Navid Nuur

THE AFTER GLOW III (solo show)
NDSM-werf, Amsterdam
18 January - 21 April 2019

Navid Nuur, Hitherto, 2003-2019. Photo: Cassander Eeftinck Schattenkerk. Courtesy of the artist and NDSM-werf, Amsterdam
Navid Nuur, Hitherto, 2003-2019. Photo: Cassander Eeftinck Schattenkerk. Courtesy of the artist and NDSM-werf, Amsterdam

Navid Nuur (Teheran, 1976) is fascinated by the functioning of human perception. His artworks are therefore an interplay between material, architecture and sensory phenomena. Light and darkness are a recurring element in his works of art.

For Navid Nuur, light is anything but unambiguous. In his series THE AFTER GLOW he considers the unbridled possibilities of light with an almost metaphysical curiosity. THE AFTER GLOW III is his latest work of art, which was created together with the NDSM-werf. The light art project intervenes in four locations with the architecture of the old shipyard and adds a mysterious nocturnal brilliance to this location.

NDSM-werf, Amsterdam


Navid Nuur

Nine Iranian Artists in London: The Spark Is You (group show)
Parasol unit foundation for contemporary art, London
22 May – 30 August 2019

Navid Nuur

THE SPARK IS YOU: Parasol unit in Venice (group show)
Conservatorio di Musica Benedetto Marcello di Venezia, Venice
9 May - 23 November 2019.

In celebration of its 15th anniversary, Parasol unit foundation for contemporary art is delighted to present, through a prism of classical Persian poetry, an exhibition of works by nine contemporary Iranian artists at the Conservatorio di Musica Benedetto Marcello di Venezia from 9 May to 23 November 2019.

Curated by Ziba Ardalan, Founder, Artistic and Executive Director of Parasol unit, London, THE SPARK IS YOU: Parasol unit in Venice exhibition has at its heart the need to develop mutual respect and understanding between different nations and cultures. Fittingly, this exhibition coincides with the 200th anniversary of West-oestlicher Divan (West-Eastern Divan), 1819, a book of lyrical poems written by Johann Wolfgang von Goethe in homage to the fourteenth-century Persian poet Hafez.

The nine artists, all of whose vision looks beyond the ordinary, were selected for the affinity with openness, respect and human interconnectedness that is evinced in their work. Stemming directly from a long and magnificent tradition of Persian poetry, this philosophy of life is a fundamental element of the Iranian/Persian character. Dialogues open up across the exhibition, not only between the different generations of artists and the geographical regions from which they now draw inspiration, but also through a common desire to interact openly and respectfully with others. And, just as Goethe through his poetry sought to bridge East and West, these artists too seek to communicate mutually across all borders.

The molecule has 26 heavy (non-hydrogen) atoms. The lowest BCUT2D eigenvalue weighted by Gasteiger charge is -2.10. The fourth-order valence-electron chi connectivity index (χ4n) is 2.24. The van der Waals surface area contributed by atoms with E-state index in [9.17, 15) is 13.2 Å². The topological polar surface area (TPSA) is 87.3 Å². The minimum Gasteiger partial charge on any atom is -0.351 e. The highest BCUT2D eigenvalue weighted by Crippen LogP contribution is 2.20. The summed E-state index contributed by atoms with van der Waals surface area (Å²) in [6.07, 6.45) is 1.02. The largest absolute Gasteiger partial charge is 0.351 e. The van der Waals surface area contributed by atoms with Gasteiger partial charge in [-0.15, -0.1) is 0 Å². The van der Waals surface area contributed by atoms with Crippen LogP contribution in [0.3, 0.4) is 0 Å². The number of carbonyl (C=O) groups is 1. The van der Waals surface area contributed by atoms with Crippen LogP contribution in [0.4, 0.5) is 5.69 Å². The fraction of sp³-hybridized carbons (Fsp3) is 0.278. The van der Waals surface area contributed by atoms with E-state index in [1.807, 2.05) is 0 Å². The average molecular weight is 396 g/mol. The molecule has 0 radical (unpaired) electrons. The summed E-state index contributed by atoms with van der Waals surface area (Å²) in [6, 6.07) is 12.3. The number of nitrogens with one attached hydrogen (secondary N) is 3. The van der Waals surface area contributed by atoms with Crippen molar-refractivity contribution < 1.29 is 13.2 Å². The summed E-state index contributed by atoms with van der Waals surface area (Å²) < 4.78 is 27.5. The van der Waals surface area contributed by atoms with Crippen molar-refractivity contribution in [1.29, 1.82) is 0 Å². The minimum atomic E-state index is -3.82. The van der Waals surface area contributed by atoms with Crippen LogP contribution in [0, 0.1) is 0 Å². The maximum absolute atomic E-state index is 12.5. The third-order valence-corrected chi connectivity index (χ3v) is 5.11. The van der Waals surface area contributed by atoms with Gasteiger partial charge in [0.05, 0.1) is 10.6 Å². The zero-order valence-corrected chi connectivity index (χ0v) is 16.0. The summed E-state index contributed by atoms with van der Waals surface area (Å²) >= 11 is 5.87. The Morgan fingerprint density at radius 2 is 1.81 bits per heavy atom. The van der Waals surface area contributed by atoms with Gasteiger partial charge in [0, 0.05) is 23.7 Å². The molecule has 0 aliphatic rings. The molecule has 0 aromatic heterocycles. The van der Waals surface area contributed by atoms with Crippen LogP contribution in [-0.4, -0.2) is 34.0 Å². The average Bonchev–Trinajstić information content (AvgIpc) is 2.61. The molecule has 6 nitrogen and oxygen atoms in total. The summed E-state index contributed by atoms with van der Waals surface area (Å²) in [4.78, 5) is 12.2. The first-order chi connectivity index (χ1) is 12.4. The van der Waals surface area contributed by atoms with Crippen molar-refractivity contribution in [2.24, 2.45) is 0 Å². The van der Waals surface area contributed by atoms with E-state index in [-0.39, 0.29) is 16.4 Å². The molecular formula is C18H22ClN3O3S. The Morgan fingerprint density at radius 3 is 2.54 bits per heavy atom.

THE SPARK IS YOU: Parasol unit in Venice exhibition of paintings, sculptures, installations, multi-media and film brings together Iranian artists of different ages, who now live and work either in or outside of Iran. Having had a similar early education and grounding in classical Persian poetry they have all benefited from thought processes that are rooted in concepts such as the use of metaphor, openness, dialogue and figurative thinking. Shown together, their works create a sense of exchange that is felt in many ways across and beyond the exhibition, not only between the art works but also in the desire of the artists to communicate with thinkers from other cultures, and finally between art and music.

Venice, with its renowned history of being central to so many connections between East and West, is an ideal setting for The Spark is You exhibition. Presented at the Conservatorio di Musica in Venice, visual art and music interact harmoniously, a reminder that different art forms are all part of a single discourse. Each artist presents their work in a separate room or an outdoor courtyard, which allows ample mental space for viewers to reflect on the exhibition and create their own dialogue with and between the works.

THE SPARK IS YOU: Parasol unit in Venice exhibition highlights the vital importance of open dialogue in the development of greater understanding between all nations. Particularly in the tumultuous and uncertain times of today, this exhibition is timely and informative in ways that we hope will further engender curiosity, understanding and appreciation of other cultures and stimulate more conversations.